Home Safe: A Vision of Umpire Jesus (Part 1)

by | Jan 28, 2012 | Blogs

(Geoffrey McAllister/Lubbock Avalanche-Journal)

Home Safe

I laughed at the cross.

In a moment of profound irreverence, in the midst of a 30-day silent retreat, I beheld the candle-lit crucifix hanging high on the wall of the chapel just behind the empty altar, and I laughed.  I laughed out loud.  Why, you wonder?  Well, to be fair, in the middle of 30 days of silence this kind of punchy humor is inflicted upon even the most pious of saints (and I am rarely accused of either piety or sainthood).

In all honesty it appeared to me, in the flickering candlelight of the dimly lit chapel, that the corpus – the body of Jesus on the cross – looked an awful lot like it was dancing.  His hands were outstretched, his knees were bent and toes on point, his head was cocked down to one side – I mean put a fedora on him and a black suit and you’ve got a cross (pun convenient) between Michael Jackson and Alvin Ailey.

My mind ran with this trick of the eye and before long I was seeing all kinds of things.  Jesus putting one toe into an ice-cold pool – Brr!  Surfer Jesus hangin’ ten on the nose of a longboard – Whoa!  Jesus after one too many drinks with his arms over two friends carrying him back to bed – Uggh!  Terribly irreverent I realize, but somehow it seemed that God wanted me to laugh in the midst of that silence; he crucified my fear on that cross, and flooded my mind with these dangerous jokes.  I settled for a while on the notion that Jesus was like some cosmic home-base umpire dramatically resolving a game-ending play at the plate.  “SAFE!” he shouts.  His arms thrown wide, “SAFE!”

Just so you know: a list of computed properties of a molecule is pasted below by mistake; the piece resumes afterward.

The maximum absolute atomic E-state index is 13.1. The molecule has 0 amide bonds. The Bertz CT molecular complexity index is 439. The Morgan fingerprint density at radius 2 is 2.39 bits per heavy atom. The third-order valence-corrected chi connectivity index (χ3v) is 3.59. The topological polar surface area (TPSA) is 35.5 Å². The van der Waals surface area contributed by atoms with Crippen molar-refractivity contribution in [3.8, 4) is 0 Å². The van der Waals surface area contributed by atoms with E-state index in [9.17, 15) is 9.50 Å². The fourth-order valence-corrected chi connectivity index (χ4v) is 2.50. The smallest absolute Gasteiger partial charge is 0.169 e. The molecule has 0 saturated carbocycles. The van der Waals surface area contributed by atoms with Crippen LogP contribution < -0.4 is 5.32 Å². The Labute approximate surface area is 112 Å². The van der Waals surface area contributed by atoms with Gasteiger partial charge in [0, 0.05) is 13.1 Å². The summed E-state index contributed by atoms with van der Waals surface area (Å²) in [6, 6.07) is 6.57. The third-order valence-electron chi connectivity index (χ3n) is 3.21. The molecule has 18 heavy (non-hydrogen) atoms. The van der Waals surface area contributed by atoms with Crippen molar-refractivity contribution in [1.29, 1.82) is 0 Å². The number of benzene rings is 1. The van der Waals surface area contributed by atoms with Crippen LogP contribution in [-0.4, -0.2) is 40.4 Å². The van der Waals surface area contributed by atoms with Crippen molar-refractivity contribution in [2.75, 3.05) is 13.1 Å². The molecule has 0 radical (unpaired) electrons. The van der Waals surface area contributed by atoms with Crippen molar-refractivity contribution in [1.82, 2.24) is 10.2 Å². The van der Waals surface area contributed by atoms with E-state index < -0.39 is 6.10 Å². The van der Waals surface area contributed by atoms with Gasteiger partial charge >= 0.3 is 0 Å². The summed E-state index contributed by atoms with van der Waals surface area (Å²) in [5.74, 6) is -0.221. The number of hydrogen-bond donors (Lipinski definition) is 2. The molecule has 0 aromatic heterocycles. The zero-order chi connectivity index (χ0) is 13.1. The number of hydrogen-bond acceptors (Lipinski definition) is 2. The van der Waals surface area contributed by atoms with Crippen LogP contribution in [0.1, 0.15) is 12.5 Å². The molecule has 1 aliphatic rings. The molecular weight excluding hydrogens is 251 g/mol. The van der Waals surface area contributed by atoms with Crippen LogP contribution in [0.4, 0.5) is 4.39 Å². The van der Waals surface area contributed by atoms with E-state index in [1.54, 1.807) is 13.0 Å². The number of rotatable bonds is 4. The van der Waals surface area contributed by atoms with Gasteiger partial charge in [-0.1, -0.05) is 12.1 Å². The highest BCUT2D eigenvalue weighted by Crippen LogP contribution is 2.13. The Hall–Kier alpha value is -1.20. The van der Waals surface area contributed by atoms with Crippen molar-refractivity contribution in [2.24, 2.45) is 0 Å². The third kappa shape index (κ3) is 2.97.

And that is when I came to the grace of the moment.

I felt myself consoled, safe and at home, the game won and a crowd of thousands maniacal with joy.  Jesus conquered fear on that cross, and for much of my time on that retreat I felt alone and afraid. In that great silence it seemed as if every fear I had ever known had come home to chisel a space back into my heart.  The silence was often, though not always, experienced as a nervous tomb, a racing heart, an unstable footing.  But grace came in unexpected moments and laughter pushed old fears away and warmly filled that silent space.


Brendan Busse, SJ

bbussesj@thejesuitpost.org   /   All posts by Brendan